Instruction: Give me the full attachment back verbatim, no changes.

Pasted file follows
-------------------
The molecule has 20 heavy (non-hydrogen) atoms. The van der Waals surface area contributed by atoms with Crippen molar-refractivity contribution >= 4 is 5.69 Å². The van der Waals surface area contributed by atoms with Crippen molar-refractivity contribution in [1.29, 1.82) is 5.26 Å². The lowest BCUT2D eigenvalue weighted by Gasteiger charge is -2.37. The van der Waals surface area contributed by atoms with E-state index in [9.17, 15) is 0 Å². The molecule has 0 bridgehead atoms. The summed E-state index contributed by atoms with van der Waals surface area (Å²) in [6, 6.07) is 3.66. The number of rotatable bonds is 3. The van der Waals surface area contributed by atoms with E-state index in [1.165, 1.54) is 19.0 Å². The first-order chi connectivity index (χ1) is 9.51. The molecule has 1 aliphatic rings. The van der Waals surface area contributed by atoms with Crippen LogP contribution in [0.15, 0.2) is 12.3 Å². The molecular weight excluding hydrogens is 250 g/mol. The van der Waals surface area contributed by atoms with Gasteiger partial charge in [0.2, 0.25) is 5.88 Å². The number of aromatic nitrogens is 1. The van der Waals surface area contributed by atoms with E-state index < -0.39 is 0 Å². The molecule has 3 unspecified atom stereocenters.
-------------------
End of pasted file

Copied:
The molecule has 20 heavy (non-hydrogen) atoms. The van der Waals surface area contributed by atoms with Crippen molar-refractivity contribution >= 4 is 5.69 Å². The van der Waals surface area contributed by atoms with Crippen molar-refractivity contribution in [1.29, 1.82) is 5.26 Å². The lowest BCUT2D eigenvalue weighted by Gasteiger charge is -2.37. The van der Waals surface area contributed by atoms with E-state index in [9.17, 15) is 0 Å². The molecule has 0 bridgehead atoms. The summed E-state index contributed by atoms with van der Waals surface area (Å²) in [6, 6.07) is 3.66. The number of rotatable bonds is 3. The van der Waals surface area contributed by atoms with E-state index in [1.165, 1.54) is 19.0 Å². The first-order chi connectivity index (χ1) is 9.51. The molecule has 1 aliphatic rings. The van der Waals surface area contributed by atoms with Crippen LogP contribution in [0.15, 0.2) is 12.3 Å². The molecular weight excluding hydrogens is 250 g/mol. The van der Waals surface area contributed by atoms with Gasteiger partial charge in [0.2, 0.25) is 5.88 Å². The number of aromatic nitrogens is 1. The van der Waals surface area contributed by atoms with E-state index < -0.39 is 0 Å². The molecule has 3 unspecified atom stereocenters.